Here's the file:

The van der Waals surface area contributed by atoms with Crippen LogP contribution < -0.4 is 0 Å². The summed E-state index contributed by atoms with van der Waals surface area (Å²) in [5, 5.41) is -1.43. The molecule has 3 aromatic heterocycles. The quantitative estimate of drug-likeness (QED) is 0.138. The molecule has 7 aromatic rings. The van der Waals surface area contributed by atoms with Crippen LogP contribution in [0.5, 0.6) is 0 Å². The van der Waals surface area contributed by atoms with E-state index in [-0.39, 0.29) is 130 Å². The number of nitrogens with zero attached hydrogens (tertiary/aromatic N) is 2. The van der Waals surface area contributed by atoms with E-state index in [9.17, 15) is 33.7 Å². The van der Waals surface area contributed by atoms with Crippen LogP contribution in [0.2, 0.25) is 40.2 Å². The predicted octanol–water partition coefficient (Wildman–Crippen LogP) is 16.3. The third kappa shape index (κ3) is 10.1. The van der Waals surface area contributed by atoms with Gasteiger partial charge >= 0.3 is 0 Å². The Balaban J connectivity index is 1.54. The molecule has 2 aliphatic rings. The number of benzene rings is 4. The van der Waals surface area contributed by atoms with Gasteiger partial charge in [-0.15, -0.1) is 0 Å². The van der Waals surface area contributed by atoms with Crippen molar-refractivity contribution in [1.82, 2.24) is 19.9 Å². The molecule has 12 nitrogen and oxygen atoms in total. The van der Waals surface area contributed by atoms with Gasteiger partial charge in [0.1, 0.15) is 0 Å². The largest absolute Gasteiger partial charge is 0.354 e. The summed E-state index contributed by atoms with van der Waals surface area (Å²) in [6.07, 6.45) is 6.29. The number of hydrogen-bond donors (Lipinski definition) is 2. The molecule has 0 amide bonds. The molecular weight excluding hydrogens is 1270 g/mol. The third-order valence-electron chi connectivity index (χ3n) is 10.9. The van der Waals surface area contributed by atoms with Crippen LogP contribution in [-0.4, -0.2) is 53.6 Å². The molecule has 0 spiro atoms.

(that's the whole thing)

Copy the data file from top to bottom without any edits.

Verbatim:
The van der Waals surface area contributed by atoms with Crippen LogP contribution < -0.4 is 0 Å². The summed E-state index contributed by atoms with van der Waals surface area (Å²) in [5, 5.41) is -1.43. The molecule has 3 aromatic heterocycles. The quantitative estimate of drug-likeness (QED) is 0.138. The molecule has 7 aromatic rings. The van der Waals surface area contributed by atoms with Crippen LogP contribution in [0.5, 0.6) is 0 Å². The van der Waals surface area contributed by atoms with E-state index in [-0.39, 0.29) is 130 Å². The number of nitrogens with zero attached hydrogens (tertiary/aromatic N) is 2. The van der Waals surface area contributed by atoms with E-state index in [9.17, 15) is 33.7 Å². The van der Waals surface area contributed by atoms with Crippen LogP contribution in [0.2, 0.25) is 40.2 Å². The predicted octanol–water partition coefficient (Wildman–Crippen LogP) is 16.3. The third kappa shape index (κ3) is 10.1. The van der Waals surface area contributed by atoms with Gasteiger partial charge >= 0.3 is 0 Å². The Balaban J connectivity index is 1.54. The molecule has 2 aliphatic rings. The number of benzene rings is 4. The van der Waals surface area contributed by atoms with Gasteiger partial charge in [-0.15, -0.1) is 0 Å². The van der Waals surface area contributed by atoms with Crippen molar-refractivity contribution in [1.82, 2.24) is 19.9 Å². The molecule has 12 nitrogen and oxygen atoms in total. The van der Waals surface area contributed by atoms with Gasteiger partial charge in [0.1, 0.15) is 0 Å². The largest absolute Gasteiger partial charge is 0.354 e. The summed E-state index contributed by atoms with van der Waals surface area (Å²) in [6.07, 6.45) is 6.29. The number of hydrogen-bond donors (Lipinski definition) is 2. The molecule has 0 amide bonds. The molecular weight excluding hydrogens is 1270 g/mol. The third-order valence-electron chi connectivity index (χ3n) is 10.9. The van der Waals surface area contributed by atoms with Crippen LogP contribution in [-0.4, -0.2) is 53.6 Å². The molecule has 0 spiro atoms.